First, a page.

Deal Breakers To Be Broken

You can’t live past 30 without experiencing the “deal breaker” that’s just made to be broken.

The relationship that breaks up because one partner – usually the man – doesn’t want children. Two years later he’s changing nappies and whinging that his new partner “tricked” him by getting a surgery to increase her chances of getting pregnant while he was away on holiday unawares.

Just as irritating are the changes some lovers make when they move on.  I became a vegetarian during a ten year relationship/marriage but conscientiously cooked “meat and three veg” for husband and stepson as a priority before turning my mind to scratching something together for myself.

No sooner had we split than the now ex-hubbie had gone vegetarian and made a big drama of picking the bits of ham out of an omelette at his son’s 16th birthday lunch – while complaining just enough to spoil the occasion about restaurants that didn’t cater for vegetarians.  (Of course by this time I have added fish to my diet.)

We All Change . . .

The Sydney Morning Herald’s Samantha Brett came up with a few other irritating examples of these kinds of deal breakers to be broken in a recent Ask Sam column.

There’s the single woman who breaks up with a man because she wanted to move to Europe with him but he wouldn’t go. So she went on her own, but soon came back.

Two years on she’s discovered he’s living in Italy, happily dating an Italian model and is about to open up his own restaurant there.

Another woman dumped a dude due to his lack of willingness to do any exercise. Years later he’s now running marathons and she’s struggling to get rid of her post-pregnancy baby weight.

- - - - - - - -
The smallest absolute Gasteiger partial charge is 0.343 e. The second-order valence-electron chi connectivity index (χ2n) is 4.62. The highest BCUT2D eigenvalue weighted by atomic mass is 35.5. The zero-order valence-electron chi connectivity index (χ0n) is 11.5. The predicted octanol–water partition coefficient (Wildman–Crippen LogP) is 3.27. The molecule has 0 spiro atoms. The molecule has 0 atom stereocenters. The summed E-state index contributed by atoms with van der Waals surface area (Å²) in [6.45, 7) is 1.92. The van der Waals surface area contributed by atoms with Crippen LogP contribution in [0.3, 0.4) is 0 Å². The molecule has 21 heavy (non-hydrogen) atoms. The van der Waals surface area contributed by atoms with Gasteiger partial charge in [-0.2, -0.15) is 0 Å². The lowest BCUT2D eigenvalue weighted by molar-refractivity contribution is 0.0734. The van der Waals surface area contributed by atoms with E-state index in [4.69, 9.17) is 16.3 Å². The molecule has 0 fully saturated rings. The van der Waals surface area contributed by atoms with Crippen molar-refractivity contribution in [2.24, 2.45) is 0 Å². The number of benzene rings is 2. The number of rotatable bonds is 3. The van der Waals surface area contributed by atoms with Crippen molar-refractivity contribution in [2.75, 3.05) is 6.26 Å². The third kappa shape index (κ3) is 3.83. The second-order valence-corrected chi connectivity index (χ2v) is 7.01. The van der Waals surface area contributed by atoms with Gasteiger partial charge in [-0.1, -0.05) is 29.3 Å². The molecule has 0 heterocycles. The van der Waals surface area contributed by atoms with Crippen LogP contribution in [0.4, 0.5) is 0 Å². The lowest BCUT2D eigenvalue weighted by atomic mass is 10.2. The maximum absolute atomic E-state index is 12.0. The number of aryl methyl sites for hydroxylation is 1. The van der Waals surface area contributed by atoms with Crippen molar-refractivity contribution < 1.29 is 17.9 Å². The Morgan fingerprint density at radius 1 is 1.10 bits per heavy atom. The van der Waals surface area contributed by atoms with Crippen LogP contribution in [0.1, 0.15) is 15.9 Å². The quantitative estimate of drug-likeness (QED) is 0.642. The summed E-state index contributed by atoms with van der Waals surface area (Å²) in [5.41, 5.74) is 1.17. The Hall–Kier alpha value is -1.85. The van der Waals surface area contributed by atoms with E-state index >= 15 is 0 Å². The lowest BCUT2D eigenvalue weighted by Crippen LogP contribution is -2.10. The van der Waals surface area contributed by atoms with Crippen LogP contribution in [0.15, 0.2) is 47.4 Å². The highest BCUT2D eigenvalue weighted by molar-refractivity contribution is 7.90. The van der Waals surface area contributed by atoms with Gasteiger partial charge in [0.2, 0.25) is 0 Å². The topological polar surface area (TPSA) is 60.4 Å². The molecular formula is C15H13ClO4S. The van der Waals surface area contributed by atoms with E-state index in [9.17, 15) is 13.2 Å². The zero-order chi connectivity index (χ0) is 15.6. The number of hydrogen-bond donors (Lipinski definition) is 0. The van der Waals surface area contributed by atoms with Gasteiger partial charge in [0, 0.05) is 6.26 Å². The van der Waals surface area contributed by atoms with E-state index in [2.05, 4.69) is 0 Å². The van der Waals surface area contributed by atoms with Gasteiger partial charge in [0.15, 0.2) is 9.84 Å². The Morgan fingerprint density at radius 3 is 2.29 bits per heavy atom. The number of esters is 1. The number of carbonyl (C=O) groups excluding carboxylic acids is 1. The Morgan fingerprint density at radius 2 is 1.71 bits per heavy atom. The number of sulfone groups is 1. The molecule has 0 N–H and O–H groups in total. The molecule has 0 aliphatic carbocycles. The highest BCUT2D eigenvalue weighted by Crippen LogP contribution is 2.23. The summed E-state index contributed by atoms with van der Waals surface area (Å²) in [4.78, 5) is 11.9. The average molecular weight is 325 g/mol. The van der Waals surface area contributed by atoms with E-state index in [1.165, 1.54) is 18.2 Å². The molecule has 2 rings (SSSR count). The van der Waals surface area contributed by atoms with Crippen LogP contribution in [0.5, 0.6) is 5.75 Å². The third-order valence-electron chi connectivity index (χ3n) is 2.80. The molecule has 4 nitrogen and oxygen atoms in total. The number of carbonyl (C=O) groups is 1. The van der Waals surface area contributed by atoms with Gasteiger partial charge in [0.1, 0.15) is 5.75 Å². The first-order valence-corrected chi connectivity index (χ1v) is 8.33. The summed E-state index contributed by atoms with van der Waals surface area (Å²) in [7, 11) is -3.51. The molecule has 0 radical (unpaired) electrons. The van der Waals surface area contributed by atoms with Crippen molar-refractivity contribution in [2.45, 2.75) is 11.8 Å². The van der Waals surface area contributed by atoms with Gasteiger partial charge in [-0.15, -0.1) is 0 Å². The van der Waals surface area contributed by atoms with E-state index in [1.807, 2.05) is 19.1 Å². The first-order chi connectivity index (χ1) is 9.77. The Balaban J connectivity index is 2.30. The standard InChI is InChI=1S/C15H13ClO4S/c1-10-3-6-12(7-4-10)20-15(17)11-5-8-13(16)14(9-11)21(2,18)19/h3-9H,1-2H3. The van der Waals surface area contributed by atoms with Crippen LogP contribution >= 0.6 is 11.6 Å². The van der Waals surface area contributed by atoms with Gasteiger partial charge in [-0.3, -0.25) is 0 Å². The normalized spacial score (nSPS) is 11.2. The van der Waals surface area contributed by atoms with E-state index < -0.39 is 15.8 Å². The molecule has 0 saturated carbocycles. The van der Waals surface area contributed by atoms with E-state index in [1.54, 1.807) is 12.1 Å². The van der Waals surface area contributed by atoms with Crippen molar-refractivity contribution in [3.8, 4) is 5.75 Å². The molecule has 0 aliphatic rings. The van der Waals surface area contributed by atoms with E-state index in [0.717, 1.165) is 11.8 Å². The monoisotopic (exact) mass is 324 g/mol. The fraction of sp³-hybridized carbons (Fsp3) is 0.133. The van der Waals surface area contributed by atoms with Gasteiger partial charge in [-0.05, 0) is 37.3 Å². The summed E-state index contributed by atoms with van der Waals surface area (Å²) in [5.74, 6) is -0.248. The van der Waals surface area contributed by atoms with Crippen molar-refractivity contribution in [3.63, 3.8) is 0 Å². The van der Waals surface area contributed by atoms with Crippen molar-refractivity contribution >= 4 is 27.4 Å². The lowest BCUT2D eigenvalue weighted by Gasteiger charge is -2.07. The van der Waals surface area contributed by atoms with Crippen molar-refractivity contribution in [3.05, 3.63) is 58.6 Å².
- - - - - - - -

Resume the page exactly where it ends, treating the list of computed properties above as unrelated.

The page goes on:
I guess the lesson to take from all this is that people do change, but also that the issue they are presenting as a “deal breaker” in the relationship may not be the real problem, even if they themselves believe it is.

Don’t Take It Personally

I think the other is not to take it all too personally. Just because he said he didn’t want kids with you, and then went off and had them with someone else doesn’t mean he thought you were likely to be an awful mother …   it’s probably just an issue of timing.

Truth is you’ve probably undergone similar changes.  I never enjoyed running as an exercise when I was married to a man who ran marathons. We never attempted to exercise together, it just wouldn’t have worked. Thirty years on after years of “reluctant” running I discover I actually really enjoy it and I’m contemplating doing a half marathon.

Health issues meantime have stopped him from running for the last decade. Oh the irony!

What about you?

Have you experienced the broken deal breaker – or have you pulled it on someone yourself, without meaning to? We’d love to hear your experiences.

 

 

 

 

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